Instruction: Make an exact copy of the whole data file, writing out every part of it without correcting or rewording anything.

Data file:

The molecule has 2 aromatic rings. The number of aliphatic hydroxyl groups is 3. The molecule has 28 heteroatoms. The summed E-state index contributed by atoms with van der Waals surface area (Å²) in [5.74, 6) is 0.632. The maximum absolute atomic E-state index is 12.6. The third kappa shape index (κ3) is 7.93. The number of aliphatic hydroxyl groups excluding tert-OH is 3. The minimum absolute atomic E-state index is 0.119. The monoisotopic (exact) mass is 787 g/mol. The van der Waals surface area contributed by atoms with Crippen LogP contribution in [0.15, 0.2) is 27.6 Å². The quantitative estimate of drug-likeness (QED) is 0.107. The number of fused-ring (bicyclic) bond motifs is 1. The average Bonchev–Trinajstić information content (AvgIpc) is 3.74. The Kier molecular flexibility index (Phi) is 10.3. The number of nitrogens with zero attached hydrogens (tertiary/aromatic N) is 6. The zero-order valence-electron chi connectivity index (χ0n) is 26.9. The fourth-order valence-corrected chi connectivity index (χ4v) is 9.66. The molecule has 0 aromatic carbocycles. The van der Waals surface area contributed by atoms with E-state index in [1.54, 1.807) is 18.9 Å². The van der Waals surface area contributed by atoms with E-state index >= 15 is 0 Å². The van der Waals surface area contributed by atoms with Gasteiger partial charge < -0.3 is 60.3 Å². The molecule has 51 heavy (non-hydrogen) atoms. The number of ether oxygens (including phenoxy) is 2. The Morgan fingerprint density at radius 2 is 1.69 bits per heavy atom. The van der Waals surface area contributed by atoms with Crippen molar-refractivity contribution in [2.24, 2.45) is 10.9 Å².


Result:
The molecule has 2 aromatic rings. The number of aliphatic hydroxyl groups is 3. The molecule has 28 heteroatoms. The summed E-state index contributed by atoms with van der Waals surface area (Å²) in [5.74, 6) is 0.632. The maximum absolute atomic E-state index is 12.6. The third kappa shape index (κ3) is 7.93. The number of aliphatic hydroxyl groups excluding tert-OH is 3. The minimum absolute atomic E-state index is 0.119. The monoisotopic (exact) mass is 787 g/mol. The van der Waals surface area contributed by atoms with Crippen LogP contribution in [0.15, 0.2) is 27.6 Å². The quantitative estimate of drug-likeness (QED) is 0.107. The number of fused-ring (bicyclic) bond motifs is 1. The average Bonchev–Trinajstić information content (AvgIpc) is 3.74. The Kier molecular flexibility index (Phi) is 10.3. The number of nitrogens with zero attached hydrogens (tertiary/aromatic N) is 6. The zero-order valence-electron chi connectivity index (χ0n) is 26.9. The fourth-order valence-corrected chi connectivity index (χ4v) is 9.66. The molecule has 0 aromatic carbocycles. The van der Waals surface area contributed by atoms with E-state index in [1.54, 1.807) is 18.9 Å². The van der Waals surface area contributed by atoms with E-state index >= 15 is 0 Å². The van der Waals surface area contributed by atoms with Gasteiger partial charge < -0.3 is 60.3 Å². The molecule has 51 heavy (non-hydrogen) atoms. The number of ether oxygens (including phenoxy) is 2. The Morgan fingerprint density at radius 2 is 1.69 bits per heavy atom. The van der Waals surface area contributed by atoms with Crippen molar-refractivity contribution in [2.24, 2.45) is 10.9 Å².